“Emergency Exit. Alarm Will Sound.”

Harald and Sal

"Coffee's gone."  Sal's cup shatters on the rock.
Harald flinches, rubbing his knives over
And over on a stone.  "You ready yet?"
With one eye closed and the other squinted
He inspects his edges.  "I'm just thinking--"
"Don't think," Sal snaps.  Harald buttons his blades
Into their sheathes.  "Seems the water's rising
And no one's built an ark."  He cracks his neck,
Knuckles and back.  Sal dry fires the shotgun.
"But old Noah'd only take one of us."

Alpha Dog

Tall as the table and nearly as wide,
The bulldog swivels his jowls and muzzle.
One eye is closed, cancelled with a white scar.
The other is oyster pale.  His black hide
Is tickish, stiff, and twitches like a cow's.
A bird perched on his spiked leather collar
Pokes its narrow beak in his tattered ear.
One bright tooth jabs up from his frowning mug.
With sniffing, stumpy steps, he finds the corpse
And begins to crunch bones.  The pack stays clear.

Early Cathartes

Any day off the ground and not in it
Is a good one.  A comfortable rustle
In my wingtips.  Wind polish my plummage.
Sleek silk missile.  Cool air on my belly
And filling my lungs, purging dirt-foot breath,
Grease smoke and horse exhaust, green and humid.
I skate through my morning orbit, pointless
In my circles until my crop grumbles.
I focus my search to gassy odors,
Motionless bodies and sounds of conflict.

Brawl Atop the Rock

The stout man asks the tall: "Which way down, Tom?"
And slugs him in the kidney.  Uppercut
Grazes Tom's ear, who counters with a knee.
"Eliza said: 'No daisies for that Tom.'"
Heels near the edge, Tom ducks a cross and springs
Into the other's knees, wrapping, gripping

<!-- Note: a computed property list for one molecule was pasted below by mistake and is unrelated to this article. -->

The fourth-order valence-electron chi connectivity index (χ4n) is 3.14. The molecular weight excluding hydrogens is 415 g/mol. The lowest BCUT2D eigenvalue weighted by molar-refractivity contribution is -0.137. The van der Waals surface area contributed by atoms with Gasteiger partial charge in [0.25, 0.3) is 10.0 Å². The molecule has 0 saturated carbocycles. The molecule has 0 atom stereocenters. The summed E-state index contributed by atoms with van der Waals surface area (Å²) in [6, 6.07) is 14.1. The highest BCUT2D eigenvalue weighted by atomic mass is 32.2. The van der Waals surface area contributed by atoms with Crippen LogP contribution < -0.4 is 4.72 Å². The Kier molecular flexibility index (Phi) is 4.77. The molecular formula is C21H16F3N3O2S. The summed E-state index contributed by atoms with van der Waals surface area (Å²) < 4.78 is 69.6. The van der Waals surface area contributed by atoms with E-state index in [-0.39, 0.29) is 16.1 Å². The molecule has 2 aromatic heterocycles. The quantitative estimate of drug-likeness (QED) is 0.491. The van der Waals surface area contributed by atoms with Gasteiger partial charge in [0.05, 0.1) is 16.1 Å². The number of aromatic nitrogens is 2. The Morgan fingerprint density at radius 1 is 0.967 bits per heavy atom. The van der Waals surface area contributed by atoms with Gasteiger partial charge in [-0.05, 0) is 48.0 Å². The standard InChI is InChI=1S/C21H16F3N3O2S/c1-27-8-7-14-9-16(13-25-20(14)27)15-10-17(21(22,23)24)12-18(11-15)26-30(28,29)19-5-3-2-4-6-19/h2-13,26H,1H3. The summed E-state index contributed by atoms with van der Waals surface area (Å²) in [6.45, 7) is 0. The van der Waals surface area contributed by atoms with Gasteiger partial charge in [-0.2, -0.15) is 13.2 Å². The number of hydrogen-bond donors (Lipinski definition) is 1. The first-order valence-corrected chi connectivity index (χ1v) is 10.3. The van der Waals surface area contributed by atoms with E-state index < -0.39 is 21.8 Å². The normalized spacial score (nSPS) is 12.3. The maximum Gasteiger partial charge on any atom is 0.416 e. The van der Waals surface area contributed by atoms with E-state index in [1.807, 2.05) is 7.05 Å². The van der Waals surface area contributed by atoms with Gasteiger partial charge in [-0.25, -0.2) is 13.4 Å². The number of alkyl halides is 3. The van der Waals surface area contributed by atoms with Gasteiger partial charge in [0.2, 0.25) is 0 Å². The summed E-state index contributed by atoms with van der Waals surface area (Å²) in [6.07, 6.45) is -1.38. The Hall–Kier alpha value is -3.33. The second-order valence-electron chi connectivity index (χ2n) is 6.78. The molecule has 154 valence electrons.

But unable to lift the thicker man.
Both are buttery-white, belly and back.
Walnut-bronze from elbows to leathered hands.
"But Eliza likes it in the daisy."

More Early Cathartes

Turning circles over an alpine lake
Blue as a beam, framed with boulders and firs
Turpentine green.  A man in a wood boat
Ripples a goose V through the glassy dawn.
Slow as a shaded rocking chair, he rows.
Smiling like a man kneading yeast and flour
By the warmth of his stove.  I spiral down
And hear Pavarotti from the cliffsides.
Figaro vibrates the needles.  The air
Trembles with song like a tumble of stone.

Post-Apocalyptic Bar

"I could pour you a cosmopolitan,"
He states, squinting through a martini glass.
Buffs the rim.  She bites a sliver of lime.
Pulls her hair from her neck.  Wraps her lips, pale
Yet plump, around a champagne flute.  Drains it
With a swan-like motion and starts giggling.
"You don't pour a cocktail."  Her barstool rocks
And creaks.  She snorts.  "You build one, my darling."
She stands like weaving smoke, smoothes the black silk
Of her small dress, chuckling.  "If you had ice."

Another Brawl Atop the Rock

The tall bald man weaves.  Fists guarding his face.
Right eye swollen blind.  Right knuckles scraped.  Thumb
Broken, twisted like a toy.  Bare feet wide
And balanced on the rock burnished and soft
As an old wallet, familiar slippers.
The stout man bares his remaining teeth, frees
His dark hair from its ponytail, stringing
With blood and perspiration.  Open hands
Darting over his head like birds, like snakes
Coiling and striking.  A stone strikes a gong.

More Harald and Sal

The sun melts, from a golden-wicked candle
Into a bloody purple stump.  How long
Can two men cook one rabbit?  I hop up
To the lip of the dented copper pot.
"Not yet, bird," snaps the balding one, stirring,
Sniffing the simmering garlic, onions,
Fungus and beans.  "I've eaten stewed buzzard."
"That's a vulture, Sal.  A turkey vulture."
Like they're polishing gold, they cook with pride
To have captured food.  "I've eaten them too."